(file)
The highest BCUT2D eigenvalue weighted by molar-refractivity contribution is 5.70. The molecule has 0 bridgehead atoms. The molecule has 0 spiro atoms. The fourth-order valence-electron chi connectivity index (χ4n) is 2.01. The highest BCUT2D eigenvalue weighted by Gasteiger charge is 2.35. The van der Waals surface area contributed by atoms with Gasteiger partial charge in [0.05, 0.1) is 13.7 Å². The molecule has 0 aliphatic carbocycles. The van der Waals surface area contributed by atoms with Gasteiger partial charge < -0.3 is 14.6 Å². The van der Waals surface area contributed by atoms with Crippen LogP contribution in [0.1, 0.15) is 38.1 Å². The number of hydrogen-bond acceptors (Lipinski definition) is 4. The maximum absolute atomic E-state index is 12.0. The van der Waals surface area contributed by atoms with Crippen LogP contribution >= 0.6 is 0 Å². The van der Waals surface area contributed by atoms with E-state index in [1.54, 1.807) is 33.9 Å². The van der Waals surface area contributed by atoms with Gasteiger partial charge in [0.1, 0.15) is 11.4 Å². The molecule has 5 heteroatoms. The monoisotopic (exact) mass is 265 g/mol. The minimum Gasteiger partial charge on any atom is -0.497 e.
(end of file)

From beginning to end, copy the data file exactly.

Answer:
The highest BCUT2D eigenvalue weighted by molar-refractivity contribution is 5.70. The molecule has 0 bridgehead atoms. The molecule has 0 spiro atoms. The fourth-order valence-electron chi connectivity index (χ4n) is 2.01. The highest BCUT2D eigenvalue weighted by Gasteiger charge is 2.35. The van der Waals surface area contributed by atoms with Gasteiger partial charge in [0.05, 0.1) is 13.7 Å². The molecule has 0 aliphatic carbocycles. The van der Waals surface area contributed by atoms with Gasteiger partial charge < -0.3 is 14.6 Å². The van der Waals surface area contributed by atoms with Crippen LogP contribution in [0.1, 0.15) is 38.1 Å². The number of hydrogen-bond acceptors (Lipinski definition) is 4. The maximum absolute atomic E-state index is 12.0. The van der Waals surface area contributed by atoms with Crippen LogP contribution >= 0.6 is 0 Å². The van der Waals surface area contributed by atoms with E-state index in [1.54, 1.807) is 33.9 Å². The van der Waals surface area contributed by atoms with Gasteiger partial charge in [0.1, 0.15) is 11.4 Å². The molecule has 5 heteroatoms. The monoisotopic (exact) mass is 265 g/mol. The minimum Gasteiger partial charge on any atom is -0.497 e.